The Poetry of a Lost Pilot's War
British book critic Daniel Swift has written for Bookforum, the New York Times Book Review, and the Times Literary Supplement. Bomber County, the story of a young man's search for his lost grandfather and the poetry of the air war, is Swift's first book.
The Topic: James Eric Swift, a bomber pilot for the Royal Air Force in World War II, disappeared along with his crew on June 12, 1943. His body turned up a few days later on a Dutch shore, and he was buried there with other war dead. More than 60 years later, Swift's grandson, standing over the grave, muses that many of the cemetery's headstones were inscribed with snippets of poetry. "The graves were quoting one another," Daniel Swift writes. "They were carrying on a conversation in verse." Swift traces his grandfather's presence in the war and--through the eyes of poets as disparate as T. S. Eliot, Stephen Spender, Mervyn Peake, Cecil Day Lewis, Dylan Thomas, Randall Jarrell, John Ciardi, W. H. Auden, and James Dickey--the important contribution that poetry makes in helping us to understand the complex ethical and psychological issues raised by the air war.
Farrar, Straus and Giroux. 269 pages. $26. ISBN: 9780374273316
"[Bomber County] is an exciting new kind of criticism--part literary readings, part history and part personal memoir, tracing the story of what happened to [the author's] grandfather. ... This is an astonishing debut." David Herman
"This is a book that, in its quietness and subtlety and quite beautiful writing, steals the breath away. It is certainly too well written to provide any easy answers." Sinclair McKay
"What holds this all together is [Swift's] own sensibility, through which all the facts and pictures and conversations must pass. He is an excellent reader and literary critic, and this, his first book, is accomplished and moving." Peter J. Conradi
New York Times
"Bomber County is its own series of runways, one from which a variety of genres (memoir, war history, literary criticism) take off and sometimes daringly land, having delivered formidable emotional and intellectual payloads. ... In Bomber County the low-key but confident Mr. Swift does almost everything well, and goes further than he has to, confronting at length the arguments that the aerial bombing during World War II was morally indefensible." Dwight Garner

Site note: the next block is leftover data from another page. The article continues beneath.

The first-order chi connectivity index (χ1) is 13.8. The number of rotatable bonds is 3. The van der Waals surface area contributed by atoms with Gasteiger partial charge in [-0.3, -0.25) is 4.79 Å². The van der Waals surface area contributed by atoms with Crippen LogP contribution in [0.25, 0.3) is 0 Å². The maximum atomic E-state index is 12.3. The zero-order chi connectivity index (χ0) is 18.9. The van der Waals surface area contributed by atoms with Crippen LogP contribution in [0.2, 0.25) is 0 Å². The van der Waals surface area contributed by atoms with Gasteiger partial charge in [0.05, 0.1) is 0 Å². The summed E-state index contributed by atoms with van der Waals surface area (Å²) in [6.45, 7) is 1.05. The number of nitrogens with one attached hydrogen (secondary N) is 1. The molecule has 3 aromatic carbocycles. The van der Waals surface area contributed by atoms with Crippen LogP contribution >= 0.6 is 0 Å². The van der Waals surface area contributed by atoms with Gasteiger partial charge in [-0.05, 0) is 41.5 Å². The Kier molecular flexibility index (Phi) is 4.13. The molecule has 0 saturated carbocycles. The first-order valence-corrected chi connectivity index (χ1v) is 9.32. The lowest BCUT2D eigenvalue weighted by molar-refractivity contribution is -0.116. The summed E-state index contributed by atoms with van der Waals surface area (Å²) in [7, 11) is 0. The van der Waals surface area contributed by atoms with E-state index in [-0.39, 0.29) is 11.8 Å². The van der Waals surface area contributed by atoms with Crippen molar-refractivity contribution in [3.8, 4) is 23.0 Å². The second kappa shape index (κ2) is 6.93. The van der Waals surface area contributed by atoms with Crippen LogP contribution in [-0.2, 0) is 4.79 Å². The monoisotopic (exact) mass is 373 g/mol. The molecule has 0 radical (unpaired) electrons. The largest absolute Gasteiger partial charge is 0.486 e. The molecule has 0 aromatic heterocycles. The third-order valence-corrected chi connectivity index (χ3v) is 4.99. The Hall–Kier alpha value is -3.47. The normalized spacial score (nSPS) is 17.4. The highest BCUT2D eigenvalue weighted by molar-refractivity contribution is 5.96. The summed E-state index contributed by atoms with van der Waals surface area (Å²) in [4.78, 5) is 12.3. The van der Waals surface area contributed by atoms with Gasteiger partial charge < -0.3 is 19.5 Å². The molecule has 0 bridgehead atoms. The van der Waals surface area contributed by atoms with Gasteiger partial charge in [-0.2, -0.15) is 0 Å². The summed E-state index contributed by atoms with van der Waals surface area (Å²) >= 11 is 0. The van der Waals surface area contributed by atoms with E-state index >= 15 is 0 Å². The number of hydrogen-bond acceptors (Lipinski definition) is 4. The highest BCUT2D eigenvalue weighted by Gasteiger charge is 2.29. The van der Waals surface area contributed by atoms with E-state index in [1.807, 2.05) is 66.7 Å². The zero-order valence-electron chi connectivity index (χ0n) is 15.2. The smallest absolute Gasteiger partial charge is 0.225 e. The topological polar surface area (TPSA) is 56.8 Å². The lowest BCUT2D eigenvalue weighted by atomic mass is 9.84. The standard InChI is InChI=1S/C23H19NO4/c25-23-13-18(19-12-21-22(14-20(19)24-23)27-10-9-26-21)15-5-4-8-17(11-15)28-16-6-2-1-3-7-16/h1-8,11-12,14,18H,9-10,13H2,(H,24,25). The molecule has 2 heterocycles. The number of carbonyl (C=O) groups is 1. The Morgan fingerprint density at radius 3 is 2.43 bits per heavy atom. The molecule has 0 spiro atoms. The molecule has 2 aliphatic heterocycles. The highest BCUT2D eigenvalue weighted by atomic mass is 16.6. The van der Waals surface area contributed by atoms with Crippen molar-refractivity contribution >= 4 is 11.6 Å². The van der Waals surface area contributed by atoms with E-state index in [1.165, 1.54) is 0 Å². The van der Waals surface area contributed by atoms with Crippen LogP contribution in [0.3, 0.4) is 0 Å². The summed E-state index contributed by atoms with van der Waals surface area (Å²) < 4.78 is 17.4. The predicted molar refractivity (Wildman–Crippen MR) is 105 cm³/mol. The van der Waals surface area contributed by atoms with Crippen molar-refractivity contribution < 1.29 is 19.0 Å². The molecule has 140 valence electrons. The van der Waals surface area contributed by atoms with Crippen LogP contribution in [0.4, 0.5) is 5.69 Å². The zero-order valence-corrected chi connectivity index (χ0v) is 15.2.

"Daniel Swift's look into the death of his grandfather in World War II is far more than a detective story. This gifted author hitches his search to an analysis of the relationship between bombing, the Great War and the poetry it spawned, making Bomber County fine history, probing literary criticism and profound moral commentary." Carlo Wolff
"The author has undertaken, on the whole successfully, a fascinating, if complicated, task of construction, weaving his literary vignettes and his moral and aesthetic reflections around the gradually unfurled story of his bomber pilot grandfather. ... Bomber County is a poetical work in itself, evoking the atmosphere of wartime bases, of devastated towns and the ‘sea-flat landscape' of the Dutch coast where the body of his grandfather was washed ashore." Hugh Cecil
Wall Street Journal
"The book's multiple parts do not ... fit together neatly. Mr. Swift's grandfather was not a poet, and the author's memoir episodes seem far removed from his passages about poets and their attraction to the aerial war. Yet Bomber County is never less than interesting." Robert Messenger
"If we value poetry as something irreducibly human reclaimed from the ashes of an inhuman conflict, then we need above all to remember the poets whose writing records most fully and responsively the pressures under which they fought and wrote and died. In that respect, Bomber County is a missed opportunity." James Purdon
The literature of World War II has seen countless books covering just about every aspect of war imaginable, though few, if any, explore the poetry of air bombing. Using as his starting point a visit to his grandfather's grave and uncovering the man's story through documents, interviews, and histories, including W. G. Sebald's On the Natural History of Destruction, Swift succeeds in combining memoir, history, literary criticism, and biography--no easy matter. "I think I wanted to tell a story, and [my grandfather] was available" he writes, and he nimbly juggles the two very different parallel story lines. Although the story could have gotten away from him, Swift explains away the sometimes jarring juxtaposition of his grandfather's life and death with the poetry of annihilation. Swift writes well and with great insight, and the poetry becomes a lens through which he views the war's more complicated and poignant legacy.